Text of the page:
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Yellow Roses by Michele Tramontana from Ramsey Art Gallery

Part 5: Yellow Roses

We put our daughter in the cold November ground on a Thursday. I had called Kathleen on Monday when Caitlin died and asked if she could come. She replied that of course she would be there.

On the Tuesday after Caitlin died, Paul’s mother took the two of us to make arrangements. We purchased a lot in the infant cemetery at Forest Lawn, an old cemetery in Norfolk. We went to a headstone place, and Paul’s mom said that she and Paul’s father would like to buy the headstone for Caitlin’s grave. I asked that the following be inscribed under Caitlin’s birth and death dates: “God hold you in the hollow of his hand and give you peace.”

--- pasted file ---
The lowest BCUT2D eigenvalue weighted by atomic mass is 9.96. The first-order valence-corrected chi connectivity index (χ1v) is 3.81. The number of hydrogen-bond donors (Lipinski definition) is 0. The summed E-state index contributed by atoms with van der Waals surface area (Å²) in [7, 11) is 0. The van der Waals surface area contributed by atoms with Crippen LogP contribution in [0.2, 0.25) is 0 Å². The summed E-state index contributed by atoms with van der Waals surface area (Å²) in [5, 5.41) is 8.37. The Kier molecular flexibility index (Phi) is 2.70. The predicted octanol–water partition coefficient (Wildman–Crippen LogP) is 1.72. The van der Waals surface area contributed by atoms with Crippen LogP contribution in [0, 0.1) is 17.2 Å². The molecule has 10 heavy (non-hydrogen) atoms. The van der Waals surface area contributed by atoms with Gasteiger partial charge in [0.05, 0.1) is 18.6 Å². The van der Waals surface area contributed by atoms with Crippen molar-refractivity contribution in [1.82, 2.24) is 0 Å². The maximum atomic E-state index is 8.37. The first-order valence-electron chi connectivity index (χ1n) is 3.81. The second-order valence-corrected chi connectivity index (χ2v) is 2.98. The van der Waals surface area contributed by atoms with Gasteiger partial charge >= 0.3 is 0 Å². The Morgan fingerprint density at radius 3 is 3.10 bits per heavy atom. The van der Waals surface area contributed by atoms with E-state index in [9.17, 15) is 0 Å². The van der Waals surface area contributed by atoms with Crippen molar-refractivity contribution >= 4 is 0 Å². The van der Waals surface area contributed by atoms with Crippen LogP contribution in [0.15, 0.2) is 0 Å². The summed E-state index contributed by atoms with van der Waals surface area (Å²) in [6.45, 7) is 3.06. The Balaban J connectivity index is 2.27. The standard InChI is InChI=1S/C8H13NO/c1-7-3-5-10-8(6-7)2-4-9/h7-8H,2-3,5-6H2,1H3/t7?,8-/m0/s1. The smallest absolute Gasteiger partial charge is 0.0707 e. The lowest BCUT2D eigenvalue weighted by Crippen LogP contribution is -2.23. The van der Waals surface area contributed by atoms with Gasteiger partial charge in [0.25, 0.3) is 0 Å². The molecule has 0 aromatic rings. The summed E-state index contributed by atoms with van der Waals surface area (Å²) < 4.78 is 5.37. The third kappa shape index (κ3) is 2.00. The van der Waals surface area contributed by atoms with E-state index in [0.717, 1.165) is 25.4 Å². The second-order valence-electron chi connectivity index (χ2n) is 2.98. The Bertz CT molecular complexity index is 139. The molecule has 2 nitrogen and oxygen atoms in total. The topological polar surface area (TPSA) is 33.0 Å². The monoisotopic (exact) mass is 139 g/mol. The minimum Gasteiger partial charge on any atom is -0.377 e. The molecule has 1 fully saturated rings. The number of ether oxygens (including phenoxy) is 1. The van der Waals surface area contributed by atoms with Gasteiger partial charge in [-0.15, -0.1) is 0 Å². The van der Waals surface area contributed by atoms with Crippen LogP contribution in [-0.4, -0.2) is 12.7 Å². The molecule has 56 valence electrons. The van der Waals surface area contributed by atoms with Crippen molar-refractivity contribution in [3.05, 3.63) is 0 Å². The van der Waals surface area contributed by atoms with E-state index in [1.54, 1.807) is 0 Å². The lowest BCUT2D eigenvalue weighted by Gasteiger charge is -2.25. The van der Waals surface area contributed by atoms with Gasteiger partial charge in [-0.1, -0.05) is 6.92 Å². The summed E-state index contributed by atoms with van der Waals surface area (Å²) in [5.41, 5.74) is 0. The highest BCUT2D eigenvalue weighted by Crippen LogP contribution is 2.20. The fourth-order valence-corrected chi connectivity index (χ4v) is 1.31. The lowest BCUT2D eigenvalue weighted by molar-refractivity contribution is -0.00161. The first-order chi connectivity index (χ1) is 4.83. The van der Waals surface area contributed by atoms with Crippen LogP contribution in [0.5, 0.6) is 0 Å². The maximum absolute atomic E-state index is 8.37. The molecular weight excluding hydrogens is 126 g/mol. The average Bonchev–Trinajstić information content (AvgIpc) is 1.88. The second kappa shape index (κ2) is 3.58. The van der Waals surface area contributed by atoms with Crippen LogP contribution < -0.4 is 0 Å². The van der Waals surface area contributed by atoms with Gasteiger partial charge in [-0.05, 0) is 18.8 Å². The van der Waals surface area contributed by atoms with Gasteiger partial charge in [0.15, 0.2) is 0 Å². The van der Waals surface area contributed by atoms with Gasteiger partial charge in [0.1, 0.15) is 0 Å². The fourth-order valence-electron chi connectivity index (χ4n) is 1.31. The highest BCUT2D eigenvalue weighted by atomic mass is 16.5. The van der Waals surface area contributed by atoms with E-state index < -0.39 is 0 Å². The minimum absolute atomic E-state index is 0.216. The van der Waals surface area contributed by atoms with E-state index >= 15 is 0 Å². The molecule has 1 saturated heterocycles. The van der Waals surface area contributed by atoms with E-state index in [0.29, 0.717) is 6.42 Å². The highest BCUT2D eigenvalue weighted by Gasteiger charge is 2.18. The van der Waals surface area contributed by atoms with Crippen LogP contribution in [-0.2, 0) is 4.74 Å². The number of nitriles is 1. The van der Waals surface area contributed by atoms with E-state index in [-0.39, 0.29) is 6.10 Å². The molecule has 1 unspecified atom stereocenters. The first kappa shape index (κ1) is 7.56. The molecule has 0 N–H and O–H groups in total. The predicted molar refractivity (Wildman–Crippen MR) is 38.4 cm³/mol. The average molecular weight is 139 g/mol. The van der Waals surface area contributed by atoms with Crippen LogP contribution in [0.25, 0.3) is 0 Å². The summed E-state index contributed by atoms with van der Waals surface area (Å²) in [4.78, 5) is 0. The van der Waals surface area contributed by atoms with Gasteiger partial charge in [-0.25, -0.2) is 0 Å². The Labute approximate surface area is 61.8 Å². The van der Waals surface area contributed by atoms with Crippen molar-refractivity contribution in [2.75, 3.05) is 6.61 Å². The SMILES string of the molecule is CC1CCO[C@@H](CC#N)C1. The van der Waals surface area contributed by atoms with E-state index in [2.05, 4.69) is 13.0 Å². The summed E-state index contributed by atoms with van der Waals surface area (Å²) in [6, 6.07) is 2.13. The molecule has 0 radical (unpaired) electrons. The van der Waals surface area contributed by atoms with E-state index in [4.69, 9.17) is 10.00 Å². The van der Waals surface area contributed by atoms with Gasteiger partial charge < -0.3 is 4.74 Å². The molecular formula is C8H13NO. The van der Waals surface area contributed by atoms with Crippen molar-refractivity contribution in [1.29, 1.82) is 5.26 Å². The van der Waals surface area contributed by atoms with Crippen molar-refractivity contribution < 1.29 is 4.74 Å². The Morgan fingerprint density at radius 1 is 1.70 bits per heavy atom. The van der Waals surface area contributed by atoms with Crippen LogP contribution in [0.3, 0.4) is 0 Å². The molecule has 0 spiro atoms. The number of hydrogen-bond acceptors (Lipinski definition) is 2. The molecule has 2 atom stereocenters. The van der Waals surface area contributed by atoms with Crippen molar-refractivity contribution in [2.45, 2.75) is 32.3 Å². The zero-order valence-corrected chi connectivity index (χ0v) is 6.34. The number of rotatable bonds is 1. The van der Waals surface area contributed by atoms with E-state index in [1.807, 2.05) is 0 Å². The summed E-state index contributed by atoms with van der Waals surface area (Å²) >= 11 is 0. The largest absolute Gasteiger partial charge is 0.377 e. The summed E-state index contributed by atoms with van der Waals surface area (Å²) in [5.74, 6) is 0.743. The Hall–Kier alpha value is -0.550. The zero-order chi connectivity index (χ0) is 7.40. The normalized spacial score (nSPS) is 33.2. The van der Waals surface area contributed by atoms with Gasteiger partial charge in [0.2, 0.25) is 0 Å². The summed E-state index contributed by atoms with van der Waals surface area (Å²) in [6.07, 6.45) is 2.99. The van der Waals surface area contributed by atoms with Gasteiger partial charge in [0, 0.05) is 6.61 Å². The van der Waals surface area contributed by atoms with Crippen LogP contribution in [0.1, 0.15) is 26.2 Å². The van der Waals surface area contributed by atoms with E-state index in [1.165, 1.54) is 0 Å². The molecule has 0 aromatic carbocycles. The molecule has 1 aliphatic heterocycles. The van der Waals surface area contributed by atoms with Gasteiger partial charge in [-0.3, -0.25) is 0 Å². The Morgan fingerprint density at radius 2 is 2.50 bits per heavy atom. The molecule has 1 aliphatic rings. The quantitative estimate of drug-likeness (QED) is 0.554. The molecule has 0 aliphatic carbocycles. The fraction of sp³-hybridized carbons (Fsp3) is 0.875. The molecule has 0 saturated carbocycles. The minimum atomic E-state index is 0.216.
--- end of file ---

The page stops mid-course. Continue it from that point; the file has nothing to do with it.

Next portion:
We made arrangements to hold the funeral service in a funeral home in Ghent in downtown Norfolk. We chose this particular place because it was close to the hospital and medical school, and only a few miles from ODU. We knew that people would be coming from work and many would need to go back to work immediately after the service.

Since her coffin was so small, we only needed two pallbearers. We asked Winn, Pat’s husband, and Chris Hunt, one of our best friends since grade school.

On the day of the funeral, I was handing out Valium like they were Sweet Tarts. We did not have an open casket or a viewing. Caitlin had already been through so much that Paul and I thought that it would be intrusive to put her on display. We did request that the casket be left open before the service so that all of the family could say goodbye. I remember looking down into this small white casket and seeing my beautiful brown-haired daughter lying there. It felt as if the ground beneath me were going to open up and swallow me. Part of me wished that it would.